New stopgap funding measures need to be agreed upon by Friday, Dec. 3 in order to stop the government from shutting down.
That gives lawmakers just one day.
Every year 12 spending bills are passed by Congress that give the federal government the funding to maintain spending for the year.
In Sept. a solution could not be reached.
What will happen in Congress does not agree on spending and the government shuts down?
The government previously shut down in 2013 and 2018.
Related: Here are five major Social Security changes happening next month, including a larger payment
Remaining funds are prioritized for the most pressing services.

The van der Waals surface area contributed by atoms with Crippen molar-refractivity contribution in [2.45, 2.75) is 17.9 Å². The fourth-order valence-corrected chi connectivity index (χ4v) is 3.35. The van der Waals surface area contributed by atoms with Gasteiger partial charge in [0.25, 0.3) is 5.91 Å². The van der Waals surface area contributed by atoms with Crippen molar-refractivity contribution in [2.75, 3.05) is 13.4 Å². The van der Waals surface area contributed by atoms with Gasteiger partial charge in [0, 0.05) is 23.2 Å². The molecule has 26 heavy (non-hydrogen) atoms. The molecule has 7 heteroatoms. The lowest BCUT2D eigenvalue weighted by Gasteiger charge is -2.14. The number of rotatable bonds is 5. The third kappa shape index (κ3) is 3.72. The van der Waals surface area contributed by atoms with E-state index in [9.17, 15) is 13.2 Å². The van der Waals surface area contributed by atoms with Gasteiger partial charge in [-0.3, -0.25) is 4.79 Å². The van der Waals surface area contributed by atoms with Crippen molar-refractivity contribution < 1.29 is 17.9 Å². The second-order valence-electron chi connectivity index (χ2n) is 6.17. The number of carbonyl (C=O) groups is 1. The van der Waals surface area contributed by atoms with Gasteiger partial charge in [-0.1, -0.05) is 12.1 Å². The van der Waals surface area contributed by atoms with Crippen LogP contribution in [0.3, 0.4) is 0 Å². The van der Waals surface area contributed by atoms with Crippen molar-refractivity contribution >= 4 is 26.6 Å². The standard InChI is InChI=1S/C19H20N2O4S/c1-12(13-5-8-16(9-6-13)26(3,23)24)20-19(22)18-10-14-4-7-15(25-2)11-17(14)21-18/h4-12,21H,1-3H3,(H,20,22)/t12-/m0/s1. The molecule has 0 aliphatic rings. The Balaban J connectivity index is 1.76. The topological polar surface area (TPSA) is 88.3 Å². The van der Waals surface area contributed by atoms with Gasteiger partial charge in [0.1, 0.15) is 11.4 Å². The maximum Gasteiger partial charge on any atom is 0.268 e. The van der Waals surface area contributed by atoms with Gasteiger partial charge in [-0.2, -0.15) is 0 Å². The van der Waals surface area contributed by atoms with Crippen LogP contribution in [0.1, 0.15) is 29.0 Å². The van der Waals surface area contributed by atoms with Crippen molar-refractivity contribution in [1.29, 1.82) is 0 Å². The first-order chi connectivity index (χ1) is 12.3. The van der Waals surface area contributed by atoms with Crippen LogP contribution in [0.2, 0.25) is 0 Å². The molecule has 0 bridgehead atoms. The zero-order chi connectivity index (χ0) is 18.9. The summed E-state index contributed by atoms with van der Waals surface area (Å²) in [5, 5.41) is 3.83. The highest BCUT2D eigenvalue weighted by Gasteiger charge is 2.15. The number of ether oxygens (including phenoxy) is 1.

This means essential services are still funded.
Air traffic control, medical care, border protection, law enforcement, and power grid maintenance workers are still in operation.
Along with these important operations still functioning, so does Social Security, Medicare, and Medicaid.
It isn’t fully known exactly what services will shut down following a shutdown. Contingency plans are in place in the event of a lapse in funding, but the administration’s choose what they want to focus on.
Many people aren’t able to work for the government during a shutdown, so this creates a major slow down.
Here are a few things you may not be able to do during a shutdown
- Purchase a new house
- Take out a loan
- Go to a national park
- Renew your passport
- Go to a Smithsonian museum
These services are less likely to be impacted by a government shut down
- Food inspection
- Postal services
- Health and human services
- Social Security and Medicare
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